Baseball has come a long way since Jackie Robinson broke the color line in 1947. Robinson's courageous desegregation of the game now serves as an inspiration to all Americans. And those ballplayers who followed in Robinson's large footsteps — all-time greats like Willie Mays, Hank Aaron, Frank Robinson and Bob Gibson — provided evidence of the greatness that African Americans could accomplish if given a fair shot. Baseball now celebrates the anniversary of Robinson's breakthrough every season on April 15, when every player wears Jackie's number 42.
The occasion has usually also been a time for head scratching, however. African-American participation in baseball has been on the decline for years, recently reaching a figure of just over 8 percent. And although it has increased marginally since then, this year just 9.5 percent of players on opening-day rosters were of African-American descent.
Major League Baseball has not sat on its hands. It has boosted the visibility of a program called Reviving Baseball in Inner Cities, or RBI, that has provided baseball equipment and instruction to youngsters who might not otherwise play the game. Major leaguers like New York Yankee ace pitcher C.C. Sabathia credit RBI with his interest in the game. Major League Baseball also has several entries in the influential videogame market in hopes of duplicating for the diamond the success the Madden series brought to football.
And most important, there is a new wave of African-American stars. Tampa Bay Rays pitcher David Price, 25, started in the All-Star Game this summer, and he is leading his team in a close battle with the New York Yankees in the American League East. One of the hitters on the opposing team at this summer's classic was Houston Astros outfielder Michael Bourn, 27. The Astros are at the start of a long-overdue rebuilding campaign, but they have made the fleet centerfielder one of their cornerstones.
Bourn was joined in the National League's All-Star outfield by Atlanta Brave Jason Heyward, 20, who homered in his first major league at-bat, then endured the usual struggles of a 20-year-old in the big leagues. However, since the All-Star Game, Heyward has lived up to his advance billing; he is hitting .333 and is a leading candidate for National League Rookie of the Year. Meanwhile, in the American League, Detroit Tiger outfielder Austin Jackson, 23, is a contender for Rookie of the Year.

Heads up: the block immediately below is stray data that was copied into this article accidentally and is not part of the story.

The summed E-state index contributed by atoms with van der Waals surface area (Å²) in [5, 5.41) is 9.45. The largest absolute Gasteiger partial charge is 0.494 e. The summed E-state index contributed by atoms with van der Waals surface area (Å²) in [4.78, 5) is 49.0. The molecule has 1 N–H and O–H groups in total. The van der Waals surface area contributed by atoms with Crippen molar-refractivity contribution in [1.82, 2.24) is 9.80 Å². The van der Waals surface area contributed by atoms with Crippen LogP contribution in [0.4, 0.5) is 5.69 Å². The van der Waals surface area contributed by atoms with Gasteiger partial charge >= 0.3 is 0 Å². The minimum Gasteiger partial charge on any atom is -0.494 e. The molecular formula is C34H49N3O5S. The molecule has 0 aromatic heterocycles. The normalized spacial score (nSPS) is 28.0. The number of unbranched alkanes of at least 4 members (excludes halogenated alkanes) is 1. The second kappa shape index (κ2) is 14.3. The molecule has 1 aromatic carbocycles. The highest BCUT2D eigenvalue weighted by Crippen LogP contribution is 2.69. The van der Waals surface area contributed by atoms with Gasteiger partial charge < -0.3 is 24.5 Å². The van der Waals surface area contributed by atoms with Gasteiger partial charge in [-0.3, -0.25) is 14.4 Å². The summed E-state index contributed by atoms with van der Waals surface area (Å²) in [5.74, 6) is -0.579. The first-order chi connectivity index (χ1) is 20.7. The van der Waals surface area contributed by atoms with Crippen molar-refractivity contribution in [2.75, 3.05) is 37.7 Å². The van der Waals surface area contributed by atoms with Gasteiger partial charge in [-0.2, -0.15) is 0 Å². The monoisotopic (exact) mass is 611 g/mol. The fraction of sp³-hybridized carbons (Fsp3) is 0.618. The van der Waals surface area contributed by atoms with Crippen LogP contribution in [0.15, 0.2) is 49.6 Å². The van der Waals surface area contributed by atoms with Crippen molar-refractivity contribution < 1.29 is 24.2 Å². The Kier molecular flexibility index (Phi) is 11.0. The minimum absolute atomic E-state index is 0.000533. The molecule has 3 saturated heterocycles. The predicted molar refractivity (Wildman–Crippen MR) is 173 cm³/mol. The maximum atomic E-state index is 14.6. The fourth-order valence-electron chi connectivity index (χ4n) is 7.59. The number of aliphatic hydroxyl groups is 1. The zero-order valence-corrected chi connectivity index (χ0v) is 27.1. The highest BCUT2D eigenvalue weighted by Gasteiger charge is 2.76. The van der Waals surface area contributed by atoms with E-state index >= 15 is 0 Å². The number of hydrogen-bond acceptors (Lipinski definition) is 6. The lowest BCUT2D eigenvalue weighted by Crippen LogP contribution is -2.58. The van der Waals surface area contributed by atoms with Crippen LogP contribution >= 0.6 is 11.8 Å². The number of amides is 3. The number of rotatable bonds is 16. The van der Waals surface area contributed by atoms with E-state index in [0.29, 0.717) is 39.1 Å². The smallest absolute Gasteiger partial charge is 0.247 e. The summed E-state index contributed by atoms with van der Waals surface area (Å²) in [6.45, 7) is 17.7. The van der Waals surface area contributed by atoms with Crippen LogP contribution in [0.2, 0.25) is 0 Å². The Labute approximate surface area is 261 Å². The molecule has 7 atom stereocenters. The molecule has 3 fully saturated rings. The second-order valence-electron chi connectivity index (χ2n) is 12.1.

In September, baseball rosters expand from 25 to 40 players, and many top prospects get their first taste of major league ball. This year's influx includes some future black stars: Philadelphia Phillies outfielder Domonic Brown, who is 22, and Tampa Bay Rays outfielder Desmond Jennings, 23.
These young players will get their chance to make an impact on the pennant races right away. The Phillies have had Brown targeted for the 2011 starting lineup for years, but the young outfielder pummeled minor league pitching at a torrid .327 clip this season, with 20 home runs in 93 games. The Phillies had to bring him up to the big leagues earlier than planned, and he is playing regularly. This month marks some high-profile on-the-job training for Brown as both an outfielder and a pinch hitter.
Jennings is the product of a Tampa Bay farm system that is the current gold standard in player development. He is a speedster who stole 37 bases in 109 minor league games this season. He is already penciled in as starting left fielder for the Rays on opening day 2011 to replace Carl Crawford, another African-American standout who is expected to depart via free agency. For now, Jennings will be a feared base runner inserted into the late innings of close games.
Why more African Americans aren't playing baseball has been a staple of sports journalism and the winter Hot Stove Leagues. Explanations have run from the lack of baseball diamonds in the inner city to a lack of visible stars. But now, with the influx of so many new and future stars, conventional stories about race and baseball will have to find new angles, such as sales of jerseys with names like Price, Jackson and Heyward on the back.
Martin Johnson is a regular contributor to The Root.